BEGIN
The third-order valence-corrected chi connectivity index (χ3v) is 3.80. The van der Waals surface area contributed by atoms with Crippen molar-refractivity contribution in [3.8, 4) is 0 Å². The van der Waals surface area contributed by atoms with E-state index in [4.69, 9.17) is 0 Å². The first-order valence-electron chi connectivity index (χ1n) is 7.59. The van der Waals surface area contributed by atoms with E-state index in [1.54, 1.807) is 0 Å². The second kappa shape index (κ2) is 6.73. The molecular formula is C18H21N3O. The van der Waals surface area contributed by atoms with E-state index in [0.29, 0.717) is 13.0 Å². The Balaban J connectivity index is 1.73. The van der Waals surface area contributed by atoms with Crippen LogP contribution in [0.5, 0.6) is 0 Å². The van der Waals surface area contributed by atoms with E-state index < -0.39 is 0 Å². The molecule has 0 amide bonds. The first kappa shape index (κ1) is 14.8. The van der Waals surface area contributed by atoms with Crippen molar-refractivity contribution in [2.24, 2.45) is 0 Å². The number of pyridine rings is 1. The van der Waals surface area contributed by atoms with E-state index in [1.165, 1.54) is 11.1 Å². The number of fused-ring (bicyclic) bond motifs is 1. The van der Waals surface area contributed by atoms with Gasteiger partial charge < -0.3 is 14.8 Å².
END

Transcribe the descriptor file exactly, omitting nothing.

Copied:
The third-order valence-corrected chi connectivity index (χ3v) is 3.80. The van der Waals surface area contributed by atoms with Crippen molar-refractivity contribution in [3.8, 4) is 0 Å². The van der Waals surface area contributed by atoms with E-state index in [4.69, 9.17) is 0 Å². The first-order valence-electron chi connectivity index (χ1n) is 7.59. The van der Waals surface area contributed by atoms with E-state index in [1.54, 1.807) is 0 Å². The second kappa shape index (κ2) is 6.73. The molecular formula is C18H21N3O. The van der Waals surface area contributed by atoms with E-state index in [0.29, 0.717) is 13.0 Å². The Balaban J connectivity index is 1.73. The van der Waals surface area contributed by atoms with Crippen LogP contribution in [0.5, 0.6) is 0 Å². The van der Waals surface area contributed by atoms with E-state index < -0.39 is 0 Å². The molecule has 0 amide bonds. The first kappa shape index (κ1) is 14.8. The van der Waals surface area contributed by atoms with Crippen molar-refractivity contribution in [2.24, 2.45) is 0 Å². The number of pyridine rings is 1. The van der Waals surface area contributed by atoms with E-state index in [1.165, 1.54) is 11.1 Å². The number of fused-ring (bicyclic) bond motifs is 1. The van der Waals surface area contributed by atoms with Gasteiger partial charge < -0.3 is 14.8 Å².